Condredge Holloway Jr. made history when he took the field as the starting quarterback for the Tennessee Volunteers football team in the fall of 1972. As the first African American starting quarterback in the SEC, Holloway helped to pave the way for African American quarterback across the southeastern United States.
Holloway was born in Huntsville, Alabama and graduated from Lee High School in Huntsville. In 1971, Holloway was drafted fourth overall by the Montreal Expos as a shortstop.
At the time Holloway was 17, which was too young to sign a contract under Alabama law. However, his mother preferred that he attend college and as such, refused to sign the contract on his behalf. As a result, Holloway decided to attend the University of Tennessee, where he started for both the Vols’ football and baseball teams.
Holloway was a highly-touted quarterback recruit, wanted by teams across the nation, but his home state’s flagship school was not one of them. The former governor of Alabama George Wallace told legendary coach Bear Bryant that Alabama was not ready for a black quarterback. Bryant had no choice but to pass this message along to Holloway, so the Huntsville native decided to look elsewhere to play the position he loved.
At Tennessee, Holloway found in head coach Bill Battle a man who was committed to playing the best player at every position, no matter the race — a stance the young quarterback had to respect.
During his freshman year, Holloway played on the freshman team since 1971-72 was the last season that freshman football players were ineligible for varsity. However, Vols fans were excited for Holloway, as the freshman team drew 31,000 fans for a matchup with Notre Dame’s freshman squad.
When Holloway took the starting job in 1972, he had big shoes to fill following a 11-1 Sugar Bowl winning season by Tennessee. However, Holloway answered the bell, going 10-2 and finishing off the season with a win in the Astro-Bluebonnet Bowl.
Holloway led the Vols to the upper echelons of the college football sphere, finishing No. 11 in the UPI Coaches Poll and No. 8 in the Associated Press Poll.
Holloway finished out his college career 15-7-2 in his final two seasons. During that time, Tennessee played in two bowl games, winning one. For his career, Holloway finished with 3,102 yards and 18 touchdowns on 238 completions through the air.
On the ground, he rushed for 966 yards and nine touchdowns in 351 attempts. In football, Holloway was named to both the All-SEC and All-America teams in 1975. He finished with a .383 batting average and still holds the Vols record hitting streak with 27 games.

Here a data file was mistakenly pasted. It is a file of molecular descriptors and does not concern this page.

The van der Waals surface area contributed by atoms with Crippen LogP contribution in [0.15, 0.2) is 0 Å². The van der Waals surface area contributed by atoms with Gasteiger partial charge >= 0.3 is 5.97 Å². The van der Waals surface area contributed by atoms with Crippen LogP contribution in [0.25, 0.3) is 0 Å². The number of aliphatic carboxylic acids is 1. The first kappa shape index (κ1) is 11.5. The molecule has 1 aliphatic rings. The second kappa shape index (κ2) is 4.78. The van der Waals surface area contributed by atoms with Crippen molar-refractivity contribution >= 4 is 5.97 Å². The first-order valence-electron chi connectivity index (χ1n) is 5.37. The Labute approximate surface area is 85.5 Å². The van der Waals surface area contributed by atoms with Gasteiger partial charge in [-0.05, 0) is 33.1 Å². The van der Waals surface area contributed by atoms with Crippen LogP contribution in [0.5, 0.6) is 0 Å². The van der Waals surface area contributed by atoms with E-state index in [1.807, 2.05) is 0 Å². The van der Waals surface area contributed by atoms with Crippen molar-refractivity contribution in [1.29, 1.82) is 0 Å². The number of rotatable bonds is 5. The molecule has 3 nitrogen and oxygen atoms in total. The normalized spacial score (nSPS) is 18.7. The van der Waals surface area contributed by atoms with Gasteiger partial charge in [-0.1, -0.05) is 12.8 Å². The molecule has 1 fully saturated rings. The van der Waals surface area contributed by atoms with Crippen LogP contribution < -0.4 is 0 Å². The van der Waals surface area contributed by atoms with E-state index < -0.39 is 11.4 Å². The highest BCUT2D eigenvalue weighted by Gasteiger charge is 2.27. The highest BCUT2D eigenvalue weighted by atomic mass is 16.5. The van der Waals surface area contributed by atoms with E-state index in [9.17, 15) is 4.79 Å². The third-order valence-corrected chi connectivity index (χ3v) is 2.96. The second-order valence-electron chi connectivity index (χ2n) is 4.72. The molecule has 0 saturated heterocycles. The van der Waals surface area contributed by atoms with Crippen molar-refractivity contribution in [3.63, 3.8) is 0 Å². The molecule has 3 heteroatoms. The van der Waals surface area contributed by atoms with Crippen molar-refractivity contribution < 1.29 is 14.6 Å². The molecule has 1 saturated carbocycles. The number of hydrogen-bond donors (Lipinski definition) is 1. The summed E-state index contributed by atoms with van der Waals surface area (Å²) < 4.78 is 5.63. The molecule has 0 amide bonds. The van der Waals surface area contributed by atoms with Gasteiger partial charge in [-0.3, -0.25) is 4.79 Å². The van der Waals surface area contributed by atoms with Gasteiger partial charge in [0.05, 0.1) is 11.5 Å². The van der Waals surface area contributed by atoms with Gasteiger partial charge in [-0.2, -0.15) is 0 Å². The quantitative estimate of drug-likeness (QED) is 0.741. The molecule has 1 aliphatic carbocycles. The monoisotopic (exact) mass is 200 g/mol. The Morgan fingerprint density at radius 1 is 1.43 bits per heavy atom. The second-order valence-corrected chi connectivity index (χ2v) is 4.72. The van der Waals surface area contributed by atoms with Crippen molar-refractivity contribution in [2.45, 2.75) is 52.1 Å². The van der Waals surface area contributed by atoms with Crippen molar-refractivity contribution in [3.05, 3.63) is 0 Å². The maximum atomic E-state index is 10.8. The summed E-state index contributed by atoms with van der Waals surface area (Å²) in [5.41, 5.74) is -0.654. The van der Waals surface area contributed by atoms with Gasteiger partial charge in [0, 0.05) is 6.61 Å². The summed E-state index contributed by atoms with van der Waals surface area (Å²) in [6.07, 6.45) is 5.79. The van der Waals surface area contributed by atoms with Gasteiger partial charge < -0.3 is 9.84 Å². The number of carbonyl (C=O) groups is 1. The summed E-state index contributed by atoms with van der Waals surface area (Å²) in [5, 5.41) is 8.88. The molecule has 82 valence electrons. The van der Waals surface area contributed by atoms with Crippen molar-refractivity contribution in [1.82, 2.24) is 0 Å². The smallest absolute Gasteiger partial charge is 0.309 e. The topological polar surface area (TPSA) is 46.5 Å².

Although he was a trailblazer, social issues weren’t on Holloway’s mind at the time.
“It was a matter of winning over the confidence of my teammates and just going out and playing,” Holloway said.
“We had a ball; we had a good time. And all the outside distractions, it never got into our team … we didn’t allow it to. Our focus was trying to win ball games and trying to be the best we could be. And all the social issues could be handled by someone else.”
Holloway would go on to play 13 years in the CFL after college. He was drafted by the New England Patriots, but the Patriots selected him as a defensive back so Holloway decided to go north of the border where he could play quarterback.
Playing for three different teams, Holloway was a two-time Grey Cup champion and the 1982 CFL Most Outstanding Player.
Since Holloway debuted, African American quarterbacks have thrived in the SEC, with examples like Cam Newton and Jalen Hurts leading their teams to SEC and national championships.
All 14 teams in the SEC have now had African American starting quarterbacks at some point in their history.
Tennessee, in particular, has had many players follow in Holloway’s path, including Tee Martin, Josh Dobbs and current starting quarterback Jarrett Guarantano.
Holloway was able to experience his legacy firsthand, as he was actually on staff for the Vols during the 1997 season, when Martin led Tennessee to the SEC and national championships.
The progress since the days when Holloway first started can be seen when looking at this coming year’s starting quarterbacks in the conference. Of the 14 schools in the SEC, six of the projected starting quarterbacks are African American.
Holloway’s impact as the first African American starting quarterback in the SEC will continue to be felt for years to come.